There's a burning problem at the Bridgeton Landfill - it stinks, but is it unsafe?
Things have been heating up at the Bridgeton Landfill, a few miles west of the St. Louis airport.
Whether you call it an underground fire, a smoldering event, or just a chemical reaction, it’s causing temperatures inside the landfill to reach well over 200 degrees.
It’s a busy Saturday morning at the Wilfong home in Bridgeton. Parents Melissa and Gary are trying to get their six kids ready for the day.
They’re an active bunch, but Gary Wilfong says some days it’s been tough to leave the house because it smells so bad outdoors. He says he first noticed something was wrong last fall.
“It was almost a chemical odor, and it was — it was overpowering at times, to the point where you didn’t like to be outside,” Wilfong says.
That overpowering smell was coming from the Bridgeton Landfill. Decomposing trash deep inside has been overheating, creating a kind of flame-less fire. It’s been smoldering underground for well-over two years, releasing fumes into the air.
Wilfong says sometimes he’s felt nauseous doing yard work. And he’s worried about his family. Three of his children have asthma, and his wife’s been having trouble breathing too.
“With the way this smell is, and as long as it’s been going on, we’re starting to get some concerns about, you know, our health, our kids’ health, and the long-term effects of being exposed to all this," Wilfong says.
Within Smelling Distance
The Wilfongs live about three miles away from the Bridgeton Landfill. But there are other neighborhoods closer in, along with several schools, a senior living center, and a hospital.
And it’s hard to know exactly what people within smelling distance of the landfill have been exposed to. The regulatory agency responsible for the site, the Missouri Department of Natural Resources, only started monitoring the air near the landfill last month.
The DNR has refused repeated requests to talk about the sampling results, referring me instead to its website.
There’s a lot of information on the DNR's website, including hundreds of pages of tables listing concentrations of compounds like benzene, a known carcinogen, and hydrogen sulfide, a gas that smells like rotten eggs. Inhaling it can cause headaches, irritate your eyes, nose, and throat, and make it difficult to breathe — especially for people with asthma or other chronic respiratory diseases.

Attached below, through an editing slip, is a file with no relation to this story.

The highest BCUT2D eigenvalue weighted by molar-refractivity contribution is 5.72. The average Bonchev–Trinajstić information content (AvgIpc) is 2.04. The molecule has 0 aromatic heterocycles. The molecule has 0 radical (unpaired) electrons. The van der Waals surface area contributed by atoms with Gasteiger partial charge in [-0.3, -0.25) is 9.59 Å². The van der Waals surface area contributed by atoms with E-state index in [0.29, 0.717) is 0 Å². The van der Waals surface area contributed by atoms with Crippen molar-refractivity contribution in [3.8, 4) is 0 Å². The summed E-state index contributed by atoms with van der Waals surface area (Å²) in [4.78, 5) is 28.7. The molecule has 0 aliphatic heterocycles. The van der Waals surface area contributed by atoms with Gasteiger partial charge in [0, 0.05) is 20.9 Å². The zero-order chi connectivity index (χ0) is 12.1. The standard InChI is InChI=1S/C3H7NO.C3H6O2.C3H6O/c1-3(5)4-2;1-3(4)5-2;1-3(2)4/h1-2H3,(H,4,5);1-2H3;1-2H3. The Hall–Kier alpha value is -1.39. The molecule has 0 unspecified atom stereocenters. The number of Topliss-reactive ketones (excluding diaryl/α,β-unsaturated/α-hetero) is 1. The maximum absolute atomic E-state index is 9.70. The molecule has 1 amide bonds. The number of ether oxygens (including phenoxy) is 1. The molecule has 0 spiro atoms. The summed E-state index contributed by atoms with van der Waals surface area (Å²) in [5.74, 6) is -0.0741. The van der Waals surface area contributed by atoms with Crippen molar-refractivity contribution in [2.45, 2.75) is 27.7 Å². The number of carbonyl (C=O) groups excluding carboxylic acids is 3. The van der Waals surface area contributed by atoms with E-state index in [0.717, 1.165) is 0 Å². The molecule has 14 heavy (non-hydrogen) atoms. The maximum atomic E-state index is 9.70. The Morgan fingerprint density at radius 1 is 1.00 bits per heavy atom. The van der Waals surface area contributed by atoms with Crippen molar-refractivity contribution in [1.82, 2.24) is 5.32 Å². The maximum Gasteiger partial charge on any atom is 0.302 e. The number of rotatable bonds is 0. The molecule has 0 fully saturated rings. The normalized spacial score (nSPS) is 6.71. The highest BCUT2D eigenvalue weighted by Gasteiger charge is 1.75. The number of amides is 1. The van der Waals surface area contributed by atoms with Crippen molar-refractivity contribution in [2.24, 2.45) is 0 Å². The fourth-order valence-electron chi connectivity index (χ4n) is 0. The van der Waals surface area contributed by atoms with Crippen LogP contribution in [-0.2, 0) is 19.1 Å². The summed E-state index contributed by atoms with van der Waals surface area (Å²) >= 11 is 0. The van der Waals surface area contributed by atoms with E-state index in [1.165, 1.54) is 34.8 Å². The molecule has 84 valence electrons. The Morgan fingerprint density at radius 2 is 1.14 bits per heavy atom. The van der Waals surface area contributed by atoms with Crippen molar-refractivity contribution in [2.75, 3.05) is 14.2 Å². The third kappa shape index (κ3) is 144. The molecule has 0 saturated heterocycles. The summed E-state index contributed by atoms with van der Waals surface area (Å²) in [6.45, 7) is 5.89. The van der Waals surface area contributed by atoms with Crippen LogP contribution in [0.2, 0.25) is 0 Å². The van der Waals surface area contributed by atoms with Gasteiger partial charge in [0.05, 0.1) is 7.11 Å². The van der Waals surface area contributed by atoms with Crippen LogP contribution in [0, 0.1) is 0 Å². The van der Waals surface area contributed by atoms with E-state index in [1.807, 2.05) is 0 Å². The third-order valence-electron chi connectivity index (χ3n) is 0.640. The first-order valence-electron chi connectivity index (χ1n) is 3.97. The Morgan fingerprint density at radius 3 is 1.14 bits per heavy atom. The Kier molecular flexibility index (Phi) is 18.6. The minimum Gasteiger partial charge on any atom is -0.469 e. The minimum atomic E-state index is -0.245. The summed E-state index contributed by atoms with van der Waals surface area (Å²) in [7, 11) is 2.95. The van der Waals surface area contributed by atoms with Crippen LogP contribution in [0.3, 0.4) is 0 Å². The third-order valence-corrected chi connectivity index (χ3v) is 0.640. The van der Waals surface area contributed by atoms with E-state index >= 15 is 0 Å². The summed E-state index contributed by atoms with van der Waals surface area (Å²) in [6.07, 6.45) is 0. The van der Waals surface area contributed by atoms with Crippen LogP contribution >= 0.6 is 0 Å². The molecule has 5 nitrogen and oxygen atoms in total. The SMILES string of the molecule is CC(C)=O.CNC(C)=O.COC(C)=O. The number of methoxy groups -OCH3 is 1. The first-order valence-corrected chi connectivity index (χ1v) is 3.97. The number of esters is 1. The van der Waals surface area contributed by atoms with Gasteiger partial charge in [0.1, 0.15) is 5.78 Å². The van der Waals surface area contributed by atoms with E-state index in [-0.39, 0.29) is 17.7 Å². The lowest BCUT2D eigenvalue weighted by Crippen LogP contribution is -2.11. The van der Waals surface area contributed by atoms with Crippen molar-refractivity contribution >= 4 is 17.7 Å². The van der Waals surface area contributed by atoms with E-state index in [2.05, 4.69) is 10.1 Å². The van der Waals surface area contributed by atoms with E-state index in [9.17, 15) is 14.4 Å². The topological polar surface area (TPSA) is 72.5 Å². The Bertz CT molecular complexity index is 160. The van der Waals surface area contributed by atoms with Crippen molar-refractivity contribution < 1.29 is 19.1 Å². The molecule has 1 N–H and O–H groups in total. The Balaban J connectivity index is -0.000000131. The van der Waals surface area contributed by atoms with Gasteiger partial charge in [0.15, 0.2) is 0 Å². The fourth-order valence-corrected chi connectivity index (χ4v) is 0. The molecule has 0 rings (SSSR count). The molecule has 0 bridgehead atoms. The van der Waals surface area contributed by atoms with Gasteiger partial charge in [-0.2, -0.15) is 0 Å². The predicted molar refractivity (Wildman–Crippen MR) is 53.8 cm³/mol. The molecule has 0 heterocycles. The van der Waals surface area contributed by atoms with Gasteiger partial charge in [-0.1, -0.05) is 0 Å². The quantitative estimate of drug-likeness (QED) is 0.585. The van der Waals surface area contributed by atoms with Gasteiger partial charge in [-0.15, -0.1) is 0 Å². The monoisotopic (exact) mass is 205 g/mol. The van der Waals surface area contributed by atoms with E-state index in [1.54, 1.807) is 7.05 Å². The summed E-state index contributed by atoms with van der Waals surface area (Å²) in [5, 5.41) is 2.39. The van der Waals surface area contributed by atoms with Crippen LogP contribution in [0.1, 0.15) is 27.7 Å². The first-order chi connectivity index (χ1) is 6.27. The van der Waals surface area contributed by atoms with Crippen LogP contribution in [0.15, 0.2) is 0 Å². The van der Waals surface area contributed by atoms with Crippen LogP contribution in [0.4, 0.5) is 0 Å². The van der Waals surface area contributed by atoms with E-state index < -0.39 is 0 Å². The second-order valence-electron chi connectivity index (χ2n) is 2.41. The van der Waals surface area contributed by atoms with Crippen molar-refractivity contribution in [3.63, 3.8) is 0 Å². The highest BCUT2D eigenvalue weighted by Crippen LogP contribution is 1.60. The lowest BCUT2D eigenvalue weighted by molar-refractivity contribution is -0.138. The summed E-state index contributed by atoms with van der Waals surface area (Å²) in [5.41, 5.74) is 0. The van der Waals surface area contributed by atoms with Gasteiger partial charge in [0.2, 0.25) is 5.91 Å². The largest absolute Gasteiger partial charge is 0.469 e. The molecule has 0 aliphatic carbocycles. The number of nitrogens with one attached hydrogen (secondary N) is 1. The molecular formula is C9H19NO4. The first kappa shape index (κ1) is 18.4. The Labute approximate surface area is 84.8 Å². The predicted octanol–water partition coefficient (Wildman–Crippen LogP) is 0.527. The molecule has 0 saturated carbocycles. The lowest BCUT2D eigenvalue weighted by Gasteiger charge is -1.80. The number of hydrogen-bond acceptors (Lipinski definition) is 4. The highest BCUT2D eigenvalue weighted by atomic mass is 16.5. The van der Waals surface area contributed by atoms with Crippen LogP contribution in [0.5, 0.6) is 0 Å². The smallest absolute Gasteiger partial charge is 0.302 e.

So far, the DNR has only detected unhealthy emissions on a handful of dates.
Rebuilding And Replacing
At the Bridgeton Landfill, a system of blowers draws underground gases into two massive flares that are working 24-7 to burn off the fumes.
Jim Teter directs infrastructure development for Republic Services, the company that owns the landfill. Teter says their number one priority is to manage odors.
“We have totally rebuilt our gas collection system, installed new flares, new gas lines, new leachate collection lines," Teter says. "We’ve spent more than $10 million* upgrading the systems that we have today.”
And the construction hasn’t stopped. Republic Services has been drilling more gas and wastewater collection wells, and plans to put a plastic covering over the landfill to try to contain the odors. But smelly, potentially toxic, emissions aren’t the company’s only problem.
There’s radioactive waste about 1,200 feet away.
The Radioactive Factor
The landfill is in an old limestone quarry. Teter says over the past two years, the underground fire — or reaction, as he calls it — has slowly spread across the southern part of the quarry, covering an area equivalent to more than 15 football fields.
But he says it doesn’t threaten the radioactive waste to the north, in what’s known as the West Lake landfill.